Almost every year, SB Nation partners with Football Outsiders to discuss the data in their annual and we get to dive in and look at their information specific to each of the teams we cover. The Denver Broncos section was written by Mike Tanier.
We asked Football Outsiders some questions about that Broncos chapter in the Football Outsiders Almanac 2020 and Aaron Schatz was kind enough to provide some answers.
Football Outsiders Almanac 2020 is available from FootballOutsiders.com in electronic form or you can buy it at Amazon.com in printed form. Football Outsiders has partnered with United Way to donate 10% of the proceeds from every copy of Football Outsiders Almanac 2020 to benefit United Way Worldwide’s
MHR: Have You noticed a general trend for franchise QBs’ DVOA scores over the course of their careers - particularly the early years when they’re developing the most?
Schatz: We write about this a couple times in the book, but by far the largest improvement in a quarterback’s performance, on average, comes in his second year. Improvement can come in other years, but improvement and decline is much predictable after Year 2. We wrote about this back in 2012, here: https://www.footballoutsiders.com/extra-points/2012/quarterback-development-patterns.
MHR: And in the same vein, does FO find that a QB’s DVOA in their first season, or first 16 starts, is predictive of the QB’s future performance?
Schatz: Sure. Everything is information that we can use to project how players will perform going forward. But I think we have to differentiate between a player with 16 starts as a rookie and a player with just 5 starts.
Out of curiosity, I went to look at players who came out like Drew Lock. Lock had 2.2% passing DVOA in about 160 pass plays, so I went looking historically for rookies who were 1) between -8% and 12% passing DVOA and 2) had between 100 and 240 pass plays.
That’s a list of only five players:
- Jim Everett 1986 Rams
- Shaun King 1999 Bucs
- Matt Moore 2007 Panthers
- Cody Kessler 2016 Browns
- Drew Lock 2019 Broncos
It certainly suggests that after five games, we really still don’t know very much. Although the Broncos would probably love it if Lock had Jim Everett’s career. Jim Everett was pretty good! But he also was a higher draft pick and he was better than Lock as a rookie, with 10.9% DVOA, so he just barely made it onto this list.
Expand the list to players who saw their first real playing time in Year 2 and you add guys such as AJ McCarron, A.J. Feeley, Aaron Brooks, and Jay Schroeder. Again... It’s hard to learn a lot from five starts.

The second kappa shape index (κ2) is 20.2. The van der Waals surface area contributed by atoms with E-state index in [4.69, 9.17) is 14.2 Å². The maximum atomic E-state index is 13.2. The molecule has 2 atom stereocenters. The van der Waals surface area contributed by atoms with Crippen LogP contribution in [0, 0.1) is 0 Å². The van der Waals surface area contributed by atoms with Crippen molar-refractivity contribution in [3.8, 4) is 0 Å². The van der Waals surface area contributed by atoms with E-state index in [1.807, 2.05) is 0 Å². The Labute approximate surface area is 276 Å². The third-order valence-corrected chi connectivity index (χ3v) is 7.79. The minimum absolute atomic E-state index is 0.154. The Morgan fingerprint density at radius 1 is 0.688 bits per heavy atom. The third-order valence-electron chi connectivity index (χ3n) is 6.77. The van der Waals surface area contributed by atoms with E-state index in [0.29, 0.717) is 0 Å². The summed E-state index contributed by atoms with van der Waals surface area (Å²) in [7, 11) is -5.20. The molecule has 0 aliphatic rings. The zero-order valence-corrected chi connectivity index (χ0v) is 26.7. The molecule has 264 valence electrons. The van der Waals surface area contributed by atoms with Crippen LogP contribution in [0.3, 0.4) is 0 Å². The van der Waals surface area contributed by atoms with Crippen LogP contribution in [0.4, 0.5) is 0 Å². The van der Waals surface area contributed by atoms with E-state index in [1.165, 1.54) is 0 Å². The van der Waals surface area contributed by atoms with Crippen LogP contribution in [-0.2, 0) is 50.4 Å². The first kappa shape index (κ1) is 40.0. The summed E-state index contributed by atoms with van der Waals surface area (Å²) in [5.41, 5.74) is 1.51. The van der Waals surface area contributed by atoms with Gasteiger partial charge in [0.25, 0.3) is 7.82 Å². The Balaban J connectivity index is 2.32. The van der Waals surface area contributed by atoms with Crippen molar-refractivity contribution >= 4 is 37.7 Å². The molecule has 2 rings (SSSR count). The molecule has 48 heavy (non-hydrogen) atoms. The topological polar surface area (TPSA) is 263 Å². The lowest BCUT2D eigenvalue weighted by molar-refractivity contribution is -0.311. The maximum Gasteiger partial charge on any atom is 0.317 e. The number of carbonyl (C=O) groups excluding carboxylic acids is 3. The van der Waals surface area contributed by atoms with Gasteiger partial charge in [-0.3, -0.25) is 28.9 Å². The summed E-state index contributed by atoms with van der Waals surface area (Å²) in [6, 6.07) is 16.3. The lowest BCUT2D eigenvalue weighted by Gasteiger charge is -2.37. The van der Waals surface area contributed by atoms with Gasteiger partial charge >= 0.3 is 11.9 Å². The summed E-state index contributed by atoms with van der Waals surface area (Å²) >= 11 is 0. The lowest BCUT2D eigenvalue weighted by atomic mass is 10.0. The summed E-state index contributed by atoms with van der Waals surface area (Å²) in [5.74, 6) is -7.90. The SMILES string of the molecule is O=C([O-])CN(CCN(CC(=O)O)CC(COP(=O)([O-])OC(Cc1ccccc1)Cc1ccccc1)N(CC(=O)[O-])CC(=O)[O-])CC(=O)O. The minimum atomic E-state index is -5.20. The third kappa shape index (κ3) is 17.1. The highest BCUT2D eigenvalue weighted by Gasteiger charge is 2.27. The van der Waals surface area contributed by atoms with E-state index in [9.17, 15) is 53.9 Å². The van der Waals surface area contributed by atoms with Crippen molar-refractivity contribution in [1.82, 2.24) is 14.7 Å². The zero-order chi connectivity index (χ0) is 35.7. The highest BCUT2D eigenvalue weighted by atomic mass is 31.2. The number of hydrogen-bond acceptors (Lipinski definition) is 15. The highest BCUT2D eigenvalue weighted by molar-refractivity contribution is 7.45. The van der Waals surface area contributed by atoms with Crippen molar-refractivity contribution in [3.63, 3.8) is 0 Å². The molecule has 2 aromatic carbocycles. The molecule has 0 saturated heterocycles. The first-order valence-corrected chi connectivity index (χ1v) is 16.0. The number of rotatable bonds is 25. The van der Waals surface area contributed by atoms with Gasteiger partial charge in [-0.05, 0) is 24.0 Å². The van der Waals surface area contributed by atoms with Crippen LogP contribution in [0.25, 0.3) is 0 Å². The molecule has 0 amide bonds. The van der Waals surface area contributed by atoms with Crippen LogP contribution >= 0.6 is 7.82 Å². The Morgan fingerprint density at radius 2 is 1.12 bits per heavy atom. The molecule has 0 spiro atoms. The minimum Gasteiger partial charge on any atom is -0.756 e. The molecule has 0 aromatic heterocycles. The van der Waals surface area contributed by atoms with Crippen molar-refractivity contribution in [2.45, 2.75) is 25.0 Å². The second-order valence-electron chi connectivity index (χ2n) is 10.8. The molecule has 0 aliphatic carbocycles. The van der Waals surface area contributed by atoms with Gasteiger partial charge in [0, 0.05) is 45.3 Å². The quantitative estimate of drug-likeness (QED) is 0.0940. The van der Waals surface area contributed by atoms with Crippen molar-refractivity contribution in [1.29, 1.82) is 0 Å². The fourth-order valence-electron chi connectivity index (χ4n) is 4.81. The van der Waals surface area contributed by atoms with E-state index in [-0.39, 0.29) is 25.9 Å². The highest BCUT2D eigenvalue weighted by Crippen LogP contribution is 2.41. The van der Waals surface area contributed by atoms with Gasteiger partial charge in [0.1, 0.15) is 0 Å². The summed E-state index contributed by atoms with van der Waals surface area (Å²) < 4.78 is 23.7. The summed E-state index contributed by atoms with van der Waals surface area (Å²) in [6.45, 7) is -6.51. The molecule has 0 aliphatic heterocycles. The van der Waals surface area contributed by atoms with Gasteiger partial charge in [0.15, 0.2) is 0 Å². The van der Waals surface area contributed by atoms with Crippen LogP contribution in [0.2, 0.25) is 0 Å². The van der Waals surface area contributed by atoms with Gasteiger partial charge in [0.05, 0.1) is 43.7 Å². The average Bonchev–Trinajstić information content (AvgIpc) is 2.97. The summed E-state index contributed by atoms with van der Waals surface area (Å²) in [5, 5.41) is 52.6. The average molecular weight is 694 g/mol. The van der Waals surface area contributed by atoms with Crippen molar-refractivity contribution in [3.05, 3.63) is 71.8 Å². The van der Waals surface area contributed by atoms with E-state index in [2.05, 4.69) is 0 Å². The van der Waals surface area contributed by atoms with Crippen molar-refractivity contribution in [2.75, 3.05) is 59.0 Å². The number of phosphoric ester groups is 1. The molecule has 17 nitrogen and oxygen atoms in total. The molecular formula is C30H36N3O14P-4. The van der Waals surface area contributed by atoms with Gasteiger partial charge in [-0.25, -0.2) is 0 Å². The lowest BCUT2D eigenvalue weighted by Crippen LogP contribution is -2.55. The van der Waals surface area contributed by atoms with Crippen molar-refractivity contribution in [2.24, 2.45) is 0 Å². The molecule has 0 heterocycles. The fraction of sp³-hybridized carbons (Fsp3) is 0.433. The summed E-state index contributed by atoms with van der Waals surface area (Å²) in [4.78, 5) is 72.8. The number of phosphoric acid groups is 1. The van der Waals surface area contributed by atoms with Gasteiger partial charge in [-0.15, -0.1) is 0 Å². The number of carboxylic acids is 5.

MHR: FO’s strategic tendencies for the Broncos and Giants have some major differences. What will Pat Shurmur coming in as OC mean for the Broncos strategic tendencies?
Schatz: Looking at the Giants over the last couple years compared to the Broncos last year, I think you’re going to see the Broncos pass the ball more. Run/pass ratios for the Giants were lower than they were for the Broncos despite the presence of Saquon Barkley. You’re going to see a lot more single-back sets, as Shurmur teams don’t use a fullback very much. You’ll see more spreading things out, more shotgun, and more 11 personnel. Pace will likely be faster: two of the last three years, Shurmur teams were in the top ten for situation-neutral pace, running more plays. One thing that surprised me: the Giants used a lot less motion last year than the Broncos did. Based on Sports Info Solutions charting, the Broncos had motion on 47% of plays and the Giants on just 32% of plays.
MHR: FO projects the Broncos to have the 5th best defense, 30th best offense. If the Broncos defense hovers around that 5th best mark, but the offense moves from say 30th to even 20th how would that impact the total win projection? (Note: FO predicts Broncos win 7 games in 2020)
Schatz: Well, it’s a little more complicated than that. The projections each represent a range of possibilities, and the averages — especially on defense — are fairly conservative. So, for example, the average defensive DVOA projection for Denver is -4.3%. That’s the fifth-best defensive projection, but in reality if the Broncos have a defensive rating of -4.3% they aren’t going to be one of the top five defenses. The top five defenses are normally at -10% and better.
Anyway, if the Broncos end up in the top five for defense and rank around 20th on offense — effectively they would be a little bit better than our projections on both sides of the ball — that’s a borderline playoff team. That’s close to what Buffalo did last year, and the Bills finished 10-6. On average, teams that finish from 19-21 on offense and from 4-6 on defense win 8.7 games.
MHR: Drew Lock, Courtland Sutton, Jerry Jeudy, KJ Hamler, Noah Fant, Phillip Lindsay, and Melvin Gordon seems like an offense that will at least be middle of the road. Why does FO have such a poor offensive projection for Denver in 2020 with a DVOA projection ranked 30th?
Schatz: There’s certainly a lot of talent there that could all jell together at the same time. The question with our projections is about what’s likely, not what’s possible. First, so much depends on the quarterback, and we’re stuck with Drew Lock as a quarterback who we still haven’t seen much of in the NFL, and who didn’t have the best projection from college by our QBASE system. Second, there’s a lot of expectation from Jeudy and Hamler in there, and it’s hard to know what you’re going to get out of rookies, even highly drafted offensive stars — and I’m saying that even though we really like Jeudy as a prospect. Plus you didn’t talk about the offensive line, and I think the offensive line for the Broncos is not particularly strong. I mean, Risner is, but the tackles are not.
How many games do the Broncos win in 2020?
This poll is closed
10 or more
7 to 9
6 or fewer